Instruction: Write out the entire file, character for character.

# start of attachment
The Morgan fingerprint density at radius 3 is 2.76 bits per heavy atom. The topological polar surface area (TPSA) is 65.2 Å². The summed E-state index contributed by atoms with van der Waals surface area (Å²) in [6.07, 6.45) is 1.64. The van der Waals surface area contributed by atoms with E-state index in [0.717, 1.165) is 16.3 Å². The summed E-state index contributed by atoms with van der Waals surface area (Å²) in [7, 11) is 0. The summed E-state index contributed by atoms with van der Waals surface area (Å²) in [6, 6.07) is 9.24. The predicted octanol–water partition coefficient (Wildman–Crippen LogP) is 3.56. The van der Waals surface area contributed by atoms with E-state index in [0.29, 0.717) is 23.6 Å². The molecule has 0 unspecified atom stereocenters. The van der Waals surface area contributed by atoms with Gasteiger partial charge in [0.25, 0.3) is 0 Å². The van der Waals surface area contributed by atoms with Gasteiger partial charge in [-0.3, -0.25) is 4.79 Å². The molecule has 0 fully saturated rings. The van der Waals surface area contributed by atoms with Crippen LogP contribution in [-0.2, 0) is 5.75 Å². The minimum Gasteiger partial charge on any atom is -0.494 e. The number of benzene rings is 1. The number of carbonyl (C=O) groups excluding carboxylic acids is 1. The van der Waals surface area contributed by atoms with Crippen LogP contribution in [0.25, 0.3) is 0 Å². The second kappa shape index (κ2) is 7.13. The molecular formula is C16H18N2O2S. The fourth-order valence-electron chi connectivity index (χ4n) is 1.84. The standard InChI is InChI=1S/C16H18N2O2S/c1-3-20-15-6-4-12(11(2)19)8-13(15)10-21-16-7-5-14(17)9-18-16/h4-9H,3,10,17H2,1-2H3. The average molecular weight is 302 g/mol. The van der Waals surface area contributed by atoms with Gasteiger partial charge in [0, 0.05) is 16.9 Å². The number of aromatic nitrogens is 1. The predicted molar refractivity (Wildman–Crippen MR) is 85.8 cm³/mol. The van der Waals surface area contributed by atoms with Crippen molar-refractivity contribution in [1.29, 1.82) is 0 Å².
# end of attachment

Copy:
The Morgan fingerprint density at radius 3 is 2.76 bits per heavy atom. The topological polar surface area (TPSA) is 65.2 Å². The summed E-state index contributed by atoms with van der Waals surface area (Å²) in [6.07, 6.45) is 1.64. The van der Waals surface area contributed by atoms with E-state index in [0.717, 1.165) is 16.3 Å². The summed E-state index contributed by atoms with van der Waals surface area (Å²) in [7, 11) is 0. The summed E-state index contributed by atoms with van der Waals surface area (Å²) in [6, 6.07) is 9.24. The predicted octanol–water partition coefficient (Wildman–Crippen LogP) is 3.56. The van der Waals surface area contributed by atoms with E-state index in [0.29, 0.717) is 23.6 Å². The molecule has 0 unspecified atom stereocenters. The van der Waals surface area contributed by atoms with Gasteiger partial charge in [0.25, 0.3) is 0 Å². The van der Waals surface area contributed by atoms with Gasteiger partial charge in [-0.3, -0.25) is 4.79 Å². The molecule has 0 fully saturated rings. The van der Waals surface area contributed by atoms with Crippen LogP contribution in [-0.2, 0) is 5.75 Å². The minimum Gasteiger partial charge on any atom is -0.494 e. The number of benzene rings is 1. The number of carbonyl (C=O) groups excluding carboxylic acids is 1. The van der Waals surface area contributed by atoms with Crippen LogP contribution in [0.25, 0.3) is 0 Å². The second kappa shape index (κ2) is 7.13. The molecular formula is C16H18N2O2S. The fourth-order valence-electron chi connectivity index (χ4n) is 1.84. The standard InChI is InChI=1S/C16H18N2O2S/c1-3-20-15-6-4-12(11(2)19)8-13(15)10-21-16-7-5-14(17)9-18-16/h4-9H,3,10,17H2,1-2H3. The average molecular weight is 302 g/mol. The van der Waals surface area contributed by atoms with Gasteiger partial charge in [0, 0.05) is 16.9 Å². The number of aromatic nitrogens is 1. The predicted molar refractivity (Wildman–Crippen MR) is 85.8 cm³/mol. The van der Waals surface area contributed by atoms with Crippen molar-refractivity contribution in [1.29, 1.82) is 0 Å².